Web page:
Director: Gregor Jordan
Stars: Heath Ledger, Naomi Watts, Geoffrey Rush, Orlando Bloom, Joel Edgerton
Second viewing, via DVD
This week marks the 137th anniversary of Australian outlaw and beloved anti-hero Ned Kelly’s doomed last stand at Glenrowan, Victoria. In June 1880, Kelly and the other young men comprising the Kelly Gang—brother Dan Kelly and friends Joe Byrne and Steve Hart—fought police at Glenrowan Inn wearing their now-iconic DIY head and body armour. Byrne, Hart and the younger Kelly were killed during the siege; Kelly himself was wounded and arrested, and would be hung in Melbourne Gaol in November that year.
The Kelly legend pervades Australian popular culture, and has been filmed repeatedly. 1906’s The Story of the Kelly Gang was the world’s first feature length film, clocking in at an hour and change, though only 17 minutes survive today. Later decades yielded further films, with the most (wrongly) notorious being 1970’s much-maligned Ned Kelly, starring import Mick Jagger as the titular outlaw and directed by Oscar-winner Tony Richardson. The last 25 years have yielded comedic takes on the legend from actor-directors Yahoo Serious (1993’s Reckless Kelly) and Abe Forsythe (2003’s Ned). Also released in 2003 was Gregor Jordan’s Ned Kelly, arguably the most reverential and earnest filmic take on the material so far. Despite its starring turn from the late Heath Ledger and becoming the highest-grossing Australian release of that year—placing it in the top 40 Australian films at the local box office—it underperformed commensurate with its budget and it feel like the film is largely forgotten today, a footnote in Australian cinema and its star’s tragically short career.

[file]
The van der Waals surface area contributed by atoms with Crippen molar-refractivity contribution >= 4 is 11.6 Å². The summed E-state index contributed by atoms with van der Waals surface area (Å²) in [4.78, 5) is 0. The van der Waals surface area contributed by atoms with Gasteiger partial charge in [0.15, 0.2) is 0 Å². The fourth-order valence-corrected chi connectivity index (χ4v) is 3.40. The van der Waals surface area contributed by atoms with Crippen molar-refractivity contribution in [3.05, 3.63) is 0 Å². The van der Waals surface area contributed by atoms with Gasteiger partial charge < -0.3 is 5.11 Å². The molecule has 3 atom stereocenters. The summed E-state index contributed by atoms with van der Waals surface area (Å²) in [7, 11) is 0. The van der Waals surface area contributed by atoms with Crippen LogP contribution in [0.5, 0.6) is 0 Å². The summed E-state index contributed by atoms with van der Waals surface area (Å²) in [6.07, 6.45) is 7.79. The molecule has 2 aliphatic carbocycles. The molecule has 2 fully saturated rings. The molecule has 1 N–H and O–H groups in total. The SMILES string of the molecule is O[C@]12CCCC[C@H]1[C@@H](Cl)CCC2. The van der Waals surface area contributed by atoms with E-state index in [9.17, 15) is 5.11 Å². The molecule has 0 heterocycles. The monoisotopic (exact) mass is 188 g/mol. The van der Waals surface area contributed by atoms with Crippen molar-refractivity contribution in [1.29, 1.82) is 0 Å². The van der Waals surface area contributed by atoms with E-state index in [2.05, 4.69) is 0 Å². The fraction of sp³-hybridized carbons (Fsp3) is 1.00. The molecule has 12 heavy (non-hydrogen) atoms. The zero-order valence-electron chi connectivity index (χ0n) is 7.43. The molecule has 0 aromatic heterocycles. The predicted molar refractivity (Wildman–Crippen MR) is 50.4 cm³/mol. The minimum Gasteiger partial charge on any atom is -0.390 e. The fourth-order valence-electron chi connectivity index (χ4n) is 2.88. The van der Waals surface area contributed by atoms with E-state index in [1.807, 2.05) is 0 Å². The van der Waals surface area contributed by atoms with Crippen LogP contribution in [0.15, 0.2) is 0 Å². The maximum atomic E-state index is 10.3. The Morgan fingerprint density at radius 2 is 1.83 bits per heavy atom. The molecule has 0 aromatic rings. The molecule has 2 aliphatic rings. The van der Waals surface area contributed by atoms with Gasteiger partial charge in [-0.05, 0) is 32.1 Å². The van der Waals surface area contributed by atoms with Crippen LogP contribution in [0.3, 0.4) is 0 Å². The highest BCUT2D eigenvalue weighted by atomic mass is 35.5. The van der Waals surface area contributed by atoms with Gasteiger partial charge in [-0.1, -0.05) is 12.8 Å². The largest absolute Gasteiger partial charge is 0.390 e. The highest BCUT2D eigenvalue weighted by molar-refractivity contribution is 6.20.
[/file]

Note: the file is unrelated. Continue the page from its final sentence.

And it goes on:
Jordan’s film chronicles Kelly’s life from his earliest altercation with the law—as a teenager wrongfully accused of horse theft—to the last stand at Glenrowan, encompassing his attempts to “toe the line” in Queen Victoria’s country, his romantic dalliances with an affluent housewife (Naomi Watts), and his provocation and persecution by the Victorian police that ultimately spurs him to take arms against the law and the wealthy. Frequent allusions are made to Ned’s yearning for a normal life, his compassion for his family and wrongly imprisoned mother, and an act of heroism committed during his childhood, which collectively paint a sympathetic portrait of the outlaw and frame his turn to crime as a product not of nature, but of nurture and environment.